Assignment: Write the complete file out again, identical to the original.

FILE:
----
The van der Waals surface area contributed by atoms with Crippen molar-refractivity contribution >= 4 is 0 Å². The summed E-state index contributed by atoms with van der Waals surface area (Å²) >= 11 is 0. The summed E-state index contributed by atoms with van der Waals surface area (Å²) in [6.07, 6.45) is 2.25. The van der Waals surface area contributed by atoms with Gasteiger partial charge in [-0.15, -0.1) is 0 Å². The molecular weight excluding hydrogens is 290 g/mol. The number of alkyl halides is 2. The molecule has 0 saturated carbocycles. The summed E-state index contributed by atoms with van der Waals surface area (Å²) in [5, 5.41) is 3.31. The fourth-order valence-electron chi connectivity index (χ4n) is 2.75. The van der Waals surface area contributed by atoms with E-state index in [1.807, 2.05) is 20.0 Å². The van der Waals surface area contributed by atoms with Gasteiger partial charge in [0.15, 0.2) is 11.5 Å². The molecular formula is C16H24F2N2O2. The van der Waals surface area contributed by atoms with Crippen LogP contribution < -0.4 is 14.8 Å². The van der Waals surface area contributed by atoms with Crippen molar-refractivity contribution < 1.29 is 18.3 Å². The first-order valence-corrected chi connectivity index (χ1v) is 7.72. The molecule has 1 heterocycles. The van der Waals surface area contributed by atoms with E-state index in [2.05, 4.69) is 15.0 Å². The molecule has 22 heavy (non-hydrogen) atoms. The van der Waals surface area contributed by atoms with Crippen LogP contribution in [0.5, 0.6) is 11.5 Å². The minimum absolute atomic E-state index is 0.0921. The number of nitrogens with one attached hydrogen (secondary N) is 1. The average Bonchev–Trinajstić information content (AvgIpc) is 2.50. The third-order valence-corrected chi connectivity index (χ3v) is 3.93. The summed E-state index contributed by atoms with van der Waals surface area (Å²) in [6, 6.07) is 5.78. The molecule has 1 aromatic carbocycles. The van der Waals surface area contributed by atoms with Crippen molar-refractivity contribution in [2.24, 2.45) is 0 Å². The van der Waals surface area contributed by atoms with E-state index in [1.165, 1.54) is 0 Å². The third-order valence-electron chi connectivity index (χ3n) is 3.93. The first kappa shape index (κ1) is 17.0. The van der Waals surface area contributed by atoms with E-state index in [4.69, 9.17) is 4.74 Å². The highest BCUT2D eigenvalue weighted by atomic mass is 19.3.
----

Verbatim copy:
The van der Waals surface area contributed by atoms with Crippen molar-refractivity contribution >= 4 is 0 Å². The summed E-state index contributed by atoms with van der Waals surface area (Å²) >= 11 is 0. The summed E-state index contributed by atoms with van der Waals surface area (Å²) in [6.07, 6.45) is 2.25. The van der Waals surface area contributed by atoms with Gasteiger partial charge in [-0.15, -0.1) is 0 Å². The molecular weight excluding hydrogens is 290 g/mol. The number of alkyl halides is 2. The molecule has 0 saturated carbocycles. The summed E-state index contributed by atoms with van der Waals surface area (Å²) in [5, 5.41) is 3.31. The fourth-order valence-electron chi connectivity index (χ4n) is 2.75. The van der Waals surface area contributed by atoms with E-state index in [1.807, 2.05) is 20.0 Å². The van der Waals surface area contributed by atoms with Gasteiger partial charge in [0.15, 0.2) is 11.5 Å². The molecular formula is C16H24F2N2O2. The van der Waals surface area contributed by atoms with Crippen LogP contribution < -0.4 is 14.8 Å². The van der Waals surface area contributed by atoms with Crippen molar-refractivity contribution < 1.29 is 18.3 Å². The first-order valence-corrected chi connectivity index (χ1v) is 7.72. The molecule has 1 heterocycles. The van der Waals surface area contributed by atoms with E-state index in [2.05, 4.69) is 15.0 Å². The molecule has 22 heavy (non-hydrogen) atoms. The van der Waals surface area contributed by atoms with Crippen LogP contribution in [0.5, 0.6) is 11.5 Å². The minimum absolute atomic E-state index is 0.0921. The number of nitrogens with one attached hydrogen (secondary N) is 1. The average Bonchev–Trinajstić information content (AvgIpc) is 2.50. The third-order valence-corrected chi connectivity index (χ3v) is 3.93. The summed E-state index contributed by atoms with van der Waals surface area (Å²) in [6, 6.07) is 5.78. The molecule has 1 aromatic carbocycles. The van der Waals surface area contributed by atoms with Crippen molar-refractivity contribution in [2.24, 2.45) is 0 Å². The van der Waals surface area contributed by atoms with E-state index in [1.165, 1.54) is 0 Å². The third-order valence-electron chi connectivity index (χ3n) is 3.93. The first kappa shape index (κ1) is 17.0. The van der Waals surface area contributed by atoms with E-state index in [4.69, 9.17) is 4.74 Å². The highest BCUT2D eigenvalue weighted by atomic mass is 19.3.